Pitchfork Music Festival
Union Park, Chicago, July 16–18
by Matt Slaybaugh

If you read my wrap-up last year, then you already know what I’m looking for at events like Pitchfork: surprises. There’s always someone who comes seemingly out of nowhere and shocks the crowd. And as in the past, this year’s best moments had little to do with the headliners.

Girls, for instance, were an incredible sensual experience, but if you’d asked me an hour before they played, I’d have told you I wasn’t all that curious. Their performance moved from delicate and laidback to the ear-shredding fuzz they brought to “Big Bad Mean Motherfucker.” Singer Christopher Owens’ Michael Jackson–style sparkly socks seemed to say it all, and I couldn’t take my eyes off of guitarist John Anderson in his trademark Catwoman t-shirt, shimmying to the beat as he played. They were perfectly suited for the festival setting as it turns out, and I wouldn’t be surprised to discover that they made a few hundred new fans over the weekend.

Since I’ve returned to Columbus, about a dozen people have asked me about Sleigh Bells. What can I say? They do live up to the hype, if you’re into that sort of thing. In fact, if anyone at the fest was into that sort of thing, there was no shortage of acts to tickle their fancy by being more concerned about whipping the fans into a frenzy than displaying their musical acumen, whether it was present (Lightning Bolt) or not (Sleigh Bells). Some kind of reaction to the collapse of the album-sales economy, I suppose.

Among those acts, Robyn was a stand-out, which was probably a surprise to no one but me. It’s nice to see a diva who’s earned her rep the old-fashioned way: by working it non-stop. Free Energy pushed large, classic-rock gestures into indie pop service. Delorean and Big Boi had no agenda beyond good times. Titus Andronicus, no slouches for angry songwriting, sent singer Patrick Stickles diving over the barrier, leading the slamdancers in a rousing chorus of “You will always be a loser!” And LCD Soundsystem’s ironic, detached content didn’t keep James Murphy’s gobs of followers from getting lost in the euphoric beats. But leave it to Diplo, with Major Lazer, to serve up something so audacious that it was, I’m sure, the high point of the festival for many. Check out the photos, since words fail to convey the multi-culti, sexual chaos that drove the crowd absolutely nuts for an hour on Sunday night.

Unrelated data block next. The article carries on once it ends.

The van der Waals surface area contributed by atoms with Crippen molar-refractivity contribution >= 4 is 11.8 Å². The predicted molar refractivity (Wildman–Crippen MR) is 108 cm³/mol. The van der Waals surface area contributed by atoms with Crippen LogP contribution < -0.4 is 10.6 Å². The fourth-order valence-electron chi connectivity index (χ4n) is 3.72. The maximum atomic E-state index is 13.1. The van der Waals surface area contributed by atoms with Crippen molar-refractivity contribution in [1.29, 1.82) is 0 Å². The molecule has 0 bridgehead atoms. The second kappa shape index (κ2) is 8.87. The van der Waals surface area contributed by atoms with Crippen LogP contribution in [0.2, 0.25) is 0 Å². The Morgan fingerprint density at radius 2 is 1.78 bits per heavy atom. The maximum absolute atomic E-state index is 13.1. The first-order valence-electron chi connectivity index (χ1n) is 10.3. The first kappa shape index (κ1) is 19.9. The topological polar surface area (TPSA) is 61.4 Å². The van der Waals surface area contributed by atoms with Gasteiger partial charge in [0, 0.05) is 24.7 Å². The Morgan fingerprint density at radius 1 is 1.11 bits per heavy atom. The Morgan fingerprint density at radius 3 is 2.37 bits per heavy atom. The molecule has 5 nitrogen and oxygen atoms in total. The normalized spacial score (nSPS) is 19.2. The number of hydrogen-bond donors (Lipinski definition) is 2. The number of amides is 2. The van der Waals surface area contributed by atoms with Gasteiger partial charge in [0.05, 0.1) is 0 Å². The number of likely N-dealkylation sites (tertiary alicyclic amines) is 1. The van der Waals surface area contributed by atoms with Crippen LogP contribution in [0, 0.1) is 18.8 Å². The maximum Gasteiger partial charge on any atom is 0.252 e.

The biggest surprise of the weekend, though, may have been the festival’s eclectic mix of styles. There were plenty of lo-fi and folksy songwriters to hear, but Korg and Roland synths made a stunning number of appearances, and there were at least two keytars on display. Meanwhile, Local Natives brought out an unusual Talking Heads cover (“Warning Sign”) and a Freddie Mercury mustache, and came off like the Dave Matthews Band of this generation, all of which pleased the legion of fans they brought with them. The weekend made room for everything from the inscrutable Liars, to several sets of buzz-band beach-rock, to the purple-melodies of Dam-Funk, and everything in between, including Gary, Indiana’s Freddie Gibbs.

Holy shit, GI’s pride, indeed. Long story short, he showed Raekwon the door. He was stuck over on the B-stage just after the now-legendary Panda Bear started, surrounded by snotty little white kids, but Freddie just said “fuck it” and went all out. He wasn’t a minute into his set before the crowd realized they were seeing a real live, truly talented hardcore MC and responded with appropriate gusto, eventually demanding the only encore of the festival. Unforgettable.

And then... Pavement. Weirdly joyous, still pissed off, still sloppy, it’s hard to imagine what a more fitting ending for the weekend might have been. The independent music map has long been showing signs of sprawl, suburban and otherwise, and it’s strange to think that El-P, Robyn and Pavement belong on the same page, much less in the same festival, on the same stage. But here we are. Surprise.